Malcolm Turnbull has reassured an international audience a preference deal with One Nation doesn’t mean the Liberal Party supports the minor party’s policies.
The prime minister’s comments came as a new poll showed 38 per cent of voters disapproved of the Liberal deal with One Nation in the West Australian upper house, including one in four Liberal supporters.
The agreement reached for the March 11 WA state election received 29 per cent approval from voters.
In exchange, One Nation will distribute how-to-vote cards for lower house seats advising its supporters to put the Liberals up high.
The prime minister, who was on the campaign trail in Perth on Monday, insisted Australia’s compulsory preferential voting systems meant deals had to be negotiated.
“Just because preferences are directed to a party doesn’t mean that you support them – quite the contrary,” Mr Turnbull told Bloomberg TV on Tuesday.
How parties allocate preferences on the how-to-vote card was a political calculation.
“But it’s always designed to maximise our vote, just as other people’s how-to-vote cards are too,” he said.
Senior federal ministers have argued the One Nation of today is a more sophisticated party than when Senator Hanson emerged on the political scene two decades ago.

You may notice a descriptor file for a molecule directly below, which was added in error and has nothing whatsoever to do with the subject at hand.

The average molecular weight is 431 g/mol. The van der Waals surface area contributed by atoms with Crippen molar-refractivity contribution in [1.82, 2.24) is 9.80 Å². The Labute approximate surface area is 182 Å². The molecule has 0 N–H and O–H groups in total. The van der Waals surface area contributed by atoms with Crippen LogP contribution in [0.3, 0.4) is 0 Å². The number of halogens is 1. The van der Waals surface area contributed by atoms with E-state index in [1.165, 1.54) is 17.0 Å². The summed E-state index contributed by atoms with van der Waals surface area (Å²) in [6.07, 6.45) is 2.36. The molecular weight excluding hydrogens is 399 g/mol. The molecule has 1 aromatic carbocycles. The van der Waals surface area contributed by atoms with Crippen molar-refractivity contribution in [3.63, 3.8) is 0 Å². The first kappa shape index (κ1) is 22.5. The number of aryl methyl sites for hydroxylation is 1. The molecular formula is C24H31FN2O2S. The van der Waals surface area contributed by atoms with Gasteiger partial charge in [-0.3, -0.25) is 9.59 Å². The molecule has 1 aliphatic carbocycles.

Labor’s Anthony Albanese says the preference deal is unprincipled and risks damage to Australia’s overseas reputation, as it did when Pauline Hanson warned about being “swamped by Asians” in the 1990s.
The government has been heavily relying on One Nation’s senators to pass its legislation.
Betting markets give Mark McGowan’s Labor team a 70 per cent chance of unseating Colin Barnett’s conservative government in WA.
The latest Essential poll gives federal Labor a 52-48 per cent two-party preferred lead over the coalition, with One Nation holding 10 per cent of the primary vote.
It comes amid a renewed debate triggered by the government over renewable energy and the place of coal-fired power.
Mr Turnbull met with his energy committee of cabinet in Sydney on Tuesday and was briefed on a new South Australian pumped hydro project backed by electricity giant Energy Australia.
The prime minister is also considering asking the Clean Energy Finance Corporation to invest in “clean coal” power using carbon capture and storage technology, but will require a change in the corporation’s legislation to do so.
However, voters are likely to take a dim view, with 45 per cent telling Essential researchers they opposed new coal-fired power, with 31 per cent in favour.
Almost two-thirds of voters said renewable energy was a “solution” to Australia’s energy needs, not a threat, and 71 per cent said the government is not doing enough to provide “clean and reliable” power.
WA Labor leader Mark McGowan said the Liberal-One Nation preference deal was a “test for the whole country”.
“If it works for the Liberal Party I suppose it will be template that they follow elsewhere around Australia, so West Australians have to decide whether or not that is the future they want,” he told Sky News on Tuesday.
“We haven’t done any deals with One Nation and we won’t.”